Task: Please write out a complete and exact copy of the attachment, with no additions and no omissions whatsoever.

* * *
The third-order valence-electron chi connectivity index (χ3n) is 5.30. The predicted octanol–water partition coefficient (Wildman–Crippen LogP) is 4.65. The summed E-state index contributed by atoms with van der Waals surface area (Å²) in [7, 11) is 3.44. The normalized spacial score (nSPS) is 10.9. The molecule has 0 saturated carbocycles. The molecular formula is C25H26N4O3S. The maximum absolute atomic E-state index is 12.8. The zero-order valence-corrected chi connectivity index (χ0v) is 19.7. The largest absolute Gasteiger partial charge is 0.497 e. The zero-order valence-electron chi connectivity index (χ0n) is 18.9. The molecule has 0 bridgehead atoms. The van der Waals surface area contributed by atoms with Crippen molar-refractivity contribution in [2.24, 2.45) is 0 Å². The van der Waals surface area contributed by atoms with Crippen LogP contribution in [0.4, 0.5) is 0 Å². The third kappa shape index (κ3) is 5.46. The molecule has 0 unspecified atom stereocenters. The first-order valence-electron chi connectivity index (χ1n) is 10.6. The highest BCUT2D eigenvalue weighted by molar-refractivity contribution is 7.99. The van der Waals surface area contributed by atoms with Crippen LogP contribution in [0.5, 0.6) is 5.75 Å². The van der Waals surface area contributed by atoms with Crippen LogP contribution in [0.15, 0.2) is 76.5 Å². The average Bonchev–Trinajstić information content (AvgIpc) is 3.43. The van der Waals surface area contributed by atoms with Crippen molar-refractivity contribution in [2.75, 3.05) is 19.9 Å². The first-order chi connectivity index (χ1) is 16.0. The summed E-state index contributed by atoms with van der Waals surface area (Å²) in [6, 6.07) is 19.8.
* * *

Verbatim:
The third-order valence-electron chi connectivity index (χ3n) is 5.30. The predicted octanol–water partition coefficient (Wildman–Crippen LogP) is 4.65. The summed E-state index contributed by atoms with van der Waals surface area (Å²) in [7, 11) is 3.44. The normalized spacial score (nSPS) is 10.9. The molecule has 0 saturated carbocycles. The molecular formula is C25H26N4O3S. The maximum absolute atomic E-state index is 12.8. The zero-order valence-corrected chi connectivity index (χ0v) is 19.7. The largest absolute Gasteiger partial charge is 0.497 e. The zero-order valence-electron chi connectivity index (χ0n) is 18.9. The molecule has 0 bridgehead atoms. The van der Waals surface area contributed by atoms with Crippen molar-refractivity contribution in [2.24, 2.45) is 0 Å². The van der Waals surface area contributed by atoms with Crippen LogP contribution in [0.4, 0.5) is 0 Å². The third kappa shape index (κ3) is 5.46. The molecule has 0 unspecified atom stereocenters. The first-order valence-electron chi connectivity index (χ1n) is 10.6. The highest BCUT2D eigenvalue weighted by molar-refractivity contribution is 7.99. The van der Waals surface area contributed by atoms with Crippen LogP contribution in [0.5, 0.6) is 5.75 Å². The van der Waals surface area contributed by atoms with Crippen LogP contribution in [0.15, 0.2) is 76.5 Å². The average Bonchev–Trinajstić information content (AvgIpc) is 3.43. The van der Waals surface area contributed by atoms with Crippen molar-refractivity contribution in [2.75, 3.05) is 19.9 Å². The first-order chi connectivity index (χ1) is 16.0. The summed E-state index contributed by atoms with van der Waals surface area (Å²) in [6, 6.07) is 19.8.